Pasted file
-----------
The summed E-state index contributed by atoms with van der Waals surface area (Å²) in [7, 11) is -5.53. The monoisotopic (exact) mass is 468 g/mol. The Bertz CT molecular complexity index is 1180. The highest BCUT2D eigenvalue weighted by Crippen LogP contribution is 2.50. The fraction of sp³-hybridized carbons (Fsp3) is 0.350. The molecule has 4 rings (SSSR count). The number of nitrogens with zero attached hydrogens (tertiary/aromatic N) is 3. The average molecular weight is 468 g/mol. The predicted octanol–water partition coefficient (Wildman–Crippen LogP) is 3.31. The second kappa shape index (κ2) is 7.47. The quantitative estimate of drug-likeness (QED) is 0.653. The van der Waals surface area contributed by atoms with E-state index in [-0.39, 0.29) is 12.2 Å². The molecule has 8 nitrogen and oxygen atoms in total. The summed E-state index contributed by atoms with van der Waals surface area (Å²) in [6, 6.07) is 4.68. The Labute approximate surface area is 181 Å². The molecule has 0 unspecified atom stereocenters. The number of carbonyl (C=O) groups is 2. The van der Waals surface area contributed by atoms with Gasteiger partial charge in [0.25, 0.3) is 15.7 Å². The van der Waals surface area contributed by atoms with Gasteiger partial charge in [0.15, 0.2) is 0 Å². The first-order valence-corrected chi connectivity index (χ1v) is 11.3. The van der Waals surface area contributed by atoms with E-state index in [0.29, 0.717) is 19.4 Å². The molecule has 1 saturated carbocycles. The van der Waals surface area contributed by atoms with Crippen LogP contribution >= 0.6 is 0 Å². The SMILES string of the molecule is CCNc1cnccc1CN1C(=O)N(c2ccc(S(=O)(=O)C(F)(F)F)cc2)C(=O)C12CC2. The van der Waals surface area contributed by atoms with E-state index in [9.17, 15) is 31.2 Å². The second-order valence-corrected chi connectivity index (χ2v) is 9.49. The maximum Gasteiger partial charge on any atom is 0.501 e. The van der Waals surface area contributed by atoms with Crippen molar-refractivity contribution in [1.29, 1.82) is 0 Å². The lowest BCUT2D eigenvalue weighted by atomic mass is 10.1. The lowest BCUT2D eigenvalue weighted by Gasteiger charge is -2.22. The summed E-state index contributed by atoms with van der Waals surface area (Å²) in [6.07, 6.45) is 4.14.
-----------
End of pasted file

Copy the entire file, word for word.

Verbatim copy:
The summed E-state index contributed by atoms with van der Waals surface area (Å²) in [7, 11) is -5.53. The monoisotopic (exact) mass is 468 g/mol. The Bertz CT molecular complexity index is 1180. The highest BCUT2D eigenvalue weighted by Crippen LogP contribution is 2.50. The fraction of sp³-hybridized carbons (Fsp3) is 0.350. The molecule has 4 rings (SSSR count). The number of nitrogens with zero attached hydrogens (tertiary/aromatic N) is 3. The average molecular weight is 468 g/mol. The predicted octanol–water partition coefficient (Wildman–Crippen LogP) is 3.31. The second kappa shape index (κ2) is 7.47. The quantitative estimate of drug-likeness (QED) is 0.653. The van der Waals surface area contributed by atoms with E-state index in [-0.39, 0.29) is 12.2 Å². The molecule has 8 nitrogen and oxygen atoms in total. The summed E-state index contributed by atoms with van der Waals surface area (Å²) in [6, 6.07) is 4.68. The Labute approximate surface area is 181 Å². The molecule has 0 unspecified atom stereocenters. The number of carbonyl (C=O) groups is 2. The van der Waals surface area contributed by atoms with Gasteiger partial charge in [0.25, 0.3) is 15.7 Å². The van der Waals surface area contributed by atoms with Gasteiger partial charge in [0.15, 0.2) is 0 Å². The first-order valence-corrected chi connectivity index (χ1v) is 11.3. The van der Waals surface area contributed by atoms with E-state index in [0.29, 0.717) is 19.4 Å². The molecule has 1 saturated carbocycles. The van der Waals surface area contributed by atoms with Crippen LogP contribution >= 0.6 is 0 Å². The SMILES string of the molecule is CCNc1cnccc1CN1C(=O)N(c2ccc(S(=O)(=O)C(F)(F)F)cc2)C(=O)C12CC2. The van der Waals surface area contributed by atoms with E-state index in [9.17, 15) is 31.2 Å². The second-order valence-corrected chi connectivity index (χ2v) is 9.49. The maximum Gasteiger partial charge on any atom is 0.501 e. The van der Waals surface area contributed by atoms with Crippen molar-refractivity contribution in [1.29, 1.82) is 0 Å². The lowest BCUT2D eigenvalue weighted by atomic mass is 10.1. The lowest BCUT2D eigenvalue weighted by Gasteiger charge is -2.22. The summed E-state index contributed by atoms with van der Waals surface area (Å²) in [6.07, 6.45) is 4.14.